How is your transition from walk to rising trot? If it is better, you may be inadvertantly tensing your seat in the transition to sitting trot, thus blocking your mare from coming through and resulting in a stiff neck. Her feeling behind your leg after you had been working on that transition may also indicate that you are sitting somewhat "against" her as she tries to push into trot, because she may be compensating by reducing her push. How are you using your seat as an aid? Your seat needs to allow her to push into trot.

In your post you said that you ask for the transition *after* SI on the circle. As an exercise, I like doing shoulder-fore on the circle and asking for the transition while maintaining SF, which can minimize attempts to brace on the reins.

GreyStreet
Jan. 5, 2011, 02:44 PM
Thanks, Flying Hill. Good points. Our transition from walk to posting trot is quite decent. So, I think I really need to consider whether I'm tensing my seat and blocking her...I'm going to play around with this tonight.

Wish I could get my body to cooperate with my mind!

InsideLeg2OutsideRein
Jan. 5, 2011, 03:37 PM
Good transitions are indeed something to always work on. I think working on bending lines is a good idea. Instead of working on the walk/sitting trot transition, work on transitions within the trot -- forward and back to an almost walk, but not quite. Play with it more than trying to perfect that transition. The more I overthink transitions, the worse they get, I try to feel them more and do a zillion. Just a few strides each forward and back, throw in a little canter for a few strides. If you're really disciplined about doing just a few steps and then riding a transition either within the gait or changing gaits, stay on a bending line, stay soft and push your horse forward (i.e. don't back off when you meet a little resistance), you should see improvement within a ride.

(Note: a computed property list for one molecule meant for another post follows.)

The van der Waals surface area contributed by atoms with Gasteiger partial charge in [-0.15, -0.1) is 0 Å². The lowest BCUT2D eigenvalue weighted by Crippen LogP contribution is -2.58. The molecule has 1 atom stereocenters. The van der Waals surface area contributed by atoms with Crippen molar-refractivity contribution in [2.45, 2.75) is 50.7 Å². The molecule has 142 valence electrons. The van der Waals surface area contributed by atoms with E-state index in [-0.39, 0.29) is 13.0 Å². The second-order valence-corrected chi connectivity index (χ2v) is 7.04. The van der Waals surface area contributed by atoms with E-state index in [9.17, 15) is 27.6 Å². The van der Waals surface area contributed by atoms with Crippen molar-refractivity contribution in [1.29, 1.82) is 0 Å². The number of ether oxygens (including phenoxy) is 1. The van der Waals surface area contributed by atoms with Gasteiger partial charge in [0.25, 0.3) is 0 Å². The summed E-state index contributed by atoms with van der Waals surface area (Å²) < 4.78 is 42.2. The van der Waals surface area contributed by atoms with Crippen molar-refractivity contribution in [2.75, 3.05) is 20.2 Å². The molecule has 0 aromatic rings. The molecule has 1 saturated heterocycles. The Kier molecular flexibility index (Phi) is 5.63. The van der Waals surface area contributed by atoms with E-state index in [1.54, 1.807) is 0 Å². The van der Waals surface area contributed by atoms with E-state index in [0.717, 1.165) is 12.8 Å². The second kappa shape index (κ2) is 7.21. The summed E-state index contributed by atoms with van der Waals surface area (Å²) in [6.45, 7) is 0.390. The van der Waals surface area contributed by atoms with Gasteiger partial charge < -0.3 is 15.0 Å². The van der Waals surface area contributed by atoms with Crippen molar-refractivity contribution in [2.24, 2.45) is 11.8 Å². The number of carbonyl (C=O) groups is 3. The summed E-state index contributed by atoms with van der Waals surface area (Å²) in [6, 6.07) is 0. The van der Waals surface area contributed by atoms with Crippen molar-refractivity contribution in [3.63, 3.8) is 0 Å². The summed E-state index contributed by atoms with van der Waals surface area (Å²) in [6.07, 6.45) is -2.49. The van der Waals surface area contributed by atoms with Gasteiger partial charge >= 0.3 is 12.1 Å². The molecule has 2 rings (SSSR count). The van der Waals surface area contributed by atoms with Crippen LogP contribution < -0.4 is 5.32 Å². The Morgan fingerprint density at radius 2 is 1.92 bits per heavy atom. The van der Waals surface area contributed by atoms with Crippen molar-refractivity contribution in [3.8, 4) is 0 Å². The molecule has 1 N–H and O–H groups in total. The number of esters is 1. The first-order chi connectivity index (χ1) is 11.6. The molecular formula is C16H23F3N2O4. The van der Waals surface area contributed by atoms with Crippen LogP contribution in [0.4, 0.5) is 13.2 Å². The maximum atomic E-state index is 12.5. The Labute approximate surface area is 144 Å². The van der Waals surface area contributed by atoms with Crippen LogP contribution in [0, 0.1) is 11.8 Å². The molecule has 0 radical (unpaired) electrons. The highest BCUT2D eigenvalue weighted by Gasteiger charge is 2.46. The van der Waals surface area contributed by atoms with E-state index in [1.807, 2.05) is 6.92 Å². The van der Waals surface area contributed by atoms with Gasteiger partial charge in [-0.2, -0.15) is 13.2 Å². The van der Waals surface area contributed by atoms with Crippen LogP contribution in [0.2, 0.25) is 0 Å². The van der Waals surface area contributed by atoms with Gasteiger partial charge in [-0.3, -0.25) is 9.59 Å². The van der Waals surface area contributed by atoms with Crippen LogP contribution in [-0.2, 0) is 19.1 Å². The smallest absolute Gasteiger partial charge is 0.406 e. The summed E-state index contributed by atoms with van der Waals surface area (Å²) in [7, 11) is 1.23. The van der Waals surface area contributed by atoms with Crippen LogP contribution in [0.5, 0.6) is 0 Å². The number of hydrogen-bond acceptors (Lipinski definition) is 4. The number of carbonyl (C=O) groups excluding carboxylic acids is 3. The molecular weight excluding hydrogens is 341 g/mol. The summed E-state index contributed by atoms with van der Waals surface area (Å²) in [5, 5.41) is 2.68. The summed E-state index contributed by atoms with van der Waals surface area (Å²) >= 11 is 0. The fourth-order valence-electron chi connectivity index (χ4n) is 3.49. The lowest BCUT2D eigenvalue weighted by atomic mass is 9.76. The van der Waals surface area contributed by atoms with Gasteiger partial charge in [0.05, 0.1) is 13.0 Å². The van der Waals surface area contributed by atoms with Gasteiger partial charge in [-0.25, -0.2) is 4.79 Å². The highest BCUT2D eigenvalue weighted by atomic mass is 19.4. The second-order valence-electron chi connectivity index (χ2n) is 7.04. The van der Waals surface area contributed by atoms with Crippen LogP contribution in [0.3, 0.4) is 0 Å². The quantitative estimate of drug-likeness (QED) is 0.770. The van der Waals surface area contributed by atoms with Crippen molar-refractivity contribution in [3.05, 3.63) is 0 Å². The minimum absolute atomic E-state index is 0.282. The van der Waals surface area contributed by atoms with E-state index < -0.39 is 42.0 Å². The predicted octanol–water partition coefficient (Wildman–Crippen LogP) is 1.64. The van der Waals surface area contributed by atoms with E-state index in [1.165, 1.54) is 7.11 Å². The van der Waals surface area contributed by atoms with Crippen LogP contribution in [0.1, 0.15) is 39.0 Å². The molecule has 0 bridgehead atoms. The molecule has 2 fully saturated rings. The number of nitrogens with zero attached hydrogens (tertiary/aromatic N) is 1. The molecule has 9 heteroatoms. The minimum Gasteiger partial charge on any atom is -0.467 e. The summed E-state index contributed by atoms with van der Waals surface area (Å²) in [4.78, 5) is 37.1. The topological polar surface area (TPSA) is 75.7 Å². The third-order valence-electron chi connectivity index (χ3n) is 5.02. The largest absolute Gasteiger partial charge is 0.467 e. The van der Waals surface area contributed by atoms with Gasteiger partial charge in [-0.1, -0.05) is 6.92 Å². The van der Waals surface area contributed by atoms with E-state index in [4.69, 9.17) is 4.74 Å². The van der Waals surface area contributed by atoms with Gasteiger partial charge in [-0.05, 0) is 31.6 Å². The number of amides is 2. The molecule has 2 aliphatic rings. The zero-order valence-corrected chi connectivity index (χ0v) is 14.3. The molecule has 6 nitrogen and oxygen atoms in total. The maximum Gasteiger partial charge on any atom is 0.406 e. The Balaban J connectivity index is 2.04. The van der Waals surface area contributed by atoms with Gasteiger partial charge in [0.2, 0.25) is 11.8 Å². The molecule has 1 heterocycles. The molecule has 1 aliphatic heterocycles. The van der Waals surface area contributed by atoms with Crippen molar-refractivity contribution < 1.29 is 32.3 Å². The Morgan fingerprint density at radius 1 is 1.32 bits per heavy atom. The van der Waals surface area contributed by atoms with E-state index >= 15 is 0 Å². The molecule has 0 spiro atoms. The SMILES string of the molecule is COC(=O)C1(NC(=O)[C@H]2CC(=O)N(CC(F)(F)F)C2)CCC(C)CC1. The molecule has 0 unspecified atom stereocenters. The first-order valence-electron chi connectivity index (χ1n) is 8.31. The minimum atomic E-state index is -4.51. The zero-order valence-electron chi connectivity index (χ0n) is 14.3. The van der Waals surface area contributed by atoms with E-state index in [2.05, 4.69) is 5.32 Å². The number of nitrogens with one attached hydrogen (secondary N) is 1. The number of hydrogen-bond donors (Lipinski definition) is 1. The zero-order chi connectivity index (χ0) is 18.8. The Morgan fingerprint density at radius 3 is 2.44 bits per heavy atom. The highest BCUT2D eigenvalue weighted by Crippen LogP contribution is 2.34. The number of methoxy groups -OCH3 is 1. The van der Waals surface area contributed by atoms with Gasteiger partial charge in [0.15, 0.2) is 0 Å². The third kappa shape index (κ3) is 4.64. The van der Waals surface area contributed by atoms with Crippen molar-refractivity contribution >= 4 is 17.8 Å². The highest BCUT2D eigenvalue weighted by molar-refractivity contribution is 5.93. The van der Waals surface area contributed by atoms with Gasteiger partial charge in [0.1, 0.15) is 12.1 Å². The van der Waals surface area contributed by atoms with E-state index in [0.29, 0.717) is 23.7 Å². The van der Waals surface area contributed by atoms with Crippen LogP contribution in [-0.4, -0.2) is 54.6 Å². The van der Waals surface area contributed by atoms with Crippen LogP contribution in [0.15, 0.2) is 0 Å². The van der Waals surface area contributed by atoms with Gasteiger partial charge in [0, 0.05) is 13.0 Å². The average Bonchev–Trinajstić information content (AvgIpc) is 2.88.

mickeydoodle
Jan. 5, 2011, 04:27 PM
Lighten your seat just a little in the up transition from walk to sitting trot- try to think a little "Piaffe" or trot in place. Sometimes when we ask for the transition we shove our seat at the horse, tends to drop the back and bring up the head. (think up and forward into the trot, one trot step on the spot, one up, then forward, and I do not mean JIGGING- just thinking this pattern)

Flying Hill
Jan. 5, 2011, 07:02 PM
Lighten your seat just a little in the up transition from walk to sitting trot- try to think a little "Piaffe" or trot in place. Sometimes when we ask for the transition we shove our seat at the horse, tends to drop the back and bring up the head. (think up and forward into the trot, one trot step on the spot, one up, then forward, and I do not mean JIGGING- just thinking this pattern)

This.